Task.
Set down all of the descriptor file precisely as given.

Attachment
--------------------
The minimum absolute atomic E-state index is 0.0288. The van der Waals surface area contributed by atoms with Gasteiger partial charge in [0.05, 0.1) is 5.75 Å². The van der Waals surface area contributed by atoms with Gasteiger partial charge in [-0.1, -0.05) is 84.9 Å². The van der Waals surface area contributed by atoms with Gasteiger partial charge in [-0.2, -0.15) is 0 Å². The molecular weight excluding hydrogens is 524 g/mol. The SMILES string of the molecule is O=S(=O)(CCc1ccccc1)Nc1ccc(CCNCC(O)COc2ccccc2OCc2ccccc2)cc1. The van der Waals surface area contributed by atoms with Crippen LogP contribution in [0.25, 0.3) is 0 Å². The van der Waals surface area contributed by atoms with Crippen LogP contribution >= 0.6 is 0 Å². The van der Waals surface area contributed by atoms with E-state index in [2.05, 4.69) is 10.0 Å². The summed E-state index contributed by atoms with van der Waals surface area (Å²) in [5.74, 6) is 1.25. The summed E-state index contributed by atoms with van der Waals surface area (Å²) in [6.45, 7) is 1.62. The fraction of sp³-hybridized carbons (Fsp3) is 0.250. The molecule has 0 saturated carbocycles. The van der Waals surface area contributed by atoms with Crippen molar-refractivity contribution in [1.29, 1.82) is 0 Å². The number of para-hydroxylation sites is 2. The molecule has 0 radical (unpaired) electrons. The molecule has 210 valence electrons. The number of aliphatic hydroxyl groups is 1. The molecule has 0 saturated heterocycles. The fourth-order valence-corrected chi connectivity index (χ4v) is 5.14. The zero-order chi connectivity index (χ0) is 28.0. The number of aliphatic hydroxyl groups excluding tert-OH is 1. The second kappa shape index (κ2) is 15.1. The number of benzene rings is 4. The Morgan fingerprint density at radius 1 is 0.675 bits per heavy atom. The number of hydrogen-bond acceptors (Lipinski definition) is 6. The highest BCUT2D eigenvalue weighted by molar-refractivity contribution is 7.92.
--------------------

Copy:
The minimum absolute atomic E-state index is 0.0288. The van der Waals surface area contributed by atoms with Gasteiger partial charge in [0.05, 0.1) is 5.75 Å². The van der Waals surface area contributed by atoms with Gasteiger partial charge in [-0.1, -0.05) is 84.9 Å². The van der Waals surface area contributed by atoms with Gasteiger partial charge in [-0.2, -0.15) is 0 Å². The molecular weight excluding hydrogens is 524 g/mol. The SMILES string of the molecule is O=S(=O)(CCc1ccccc1)Nc1ccc(CCNCC(O)COc2ccccc2OCc2ccccc2)cc1. The van der Waals surface area contributed by atoms with Crippen LogP contribution in [0.25, 0.3) is 0 Å². The van der Waals surface area contributed by atoms with Crippen LogP contribution >= 0.6 is 0 Å². The van der Waals surface area contributed by atoms with E-state index in [2.05, 4.69) is 10.0 Å². The summed E-state index contributed by atoms with van der Waals surface area (Å²) in [5.74, 6) is 1.25. The summed E-state index contributed by atoms with van der Waals surface area (Å²) in [6.45, 7) is 1.62. The fraction of sp³-hybridized carbons (Fsp3) is 0.250. The molecule has 0 saturated carbocycles. The van der Waals surface area contributed by atoms with Crippen molar-refractivity contribution in [1.29, 1.82) is 0 Å². The number of para-hydroxylation sites is 2. The molecule has 0 radical (unpaired) electrons. The molecule has 210 valence electrons. The number of aliphatic hydroxyl groups is 1. The molecule has 0 saturated heterocycles. The fourth-order valence-corrected chi connectivity index (χ4v) is 5.14. The zero-order chi connectivity index (χ0) is 28.0. The number of aliphatic hydroxyl groups excluding tert-OH is 1. The second kappa shape index (κ2) is 15.1. The number of benzene rings is 4. The Morgan fingerprint density at radius 1 is 0.675 bits per heavy atom. The number of hydrogen-bond acceptors (Lipinski definition) is 6. The highest BCUT2D eigenvalue weighted by molar-refractivity contribution is 7.92.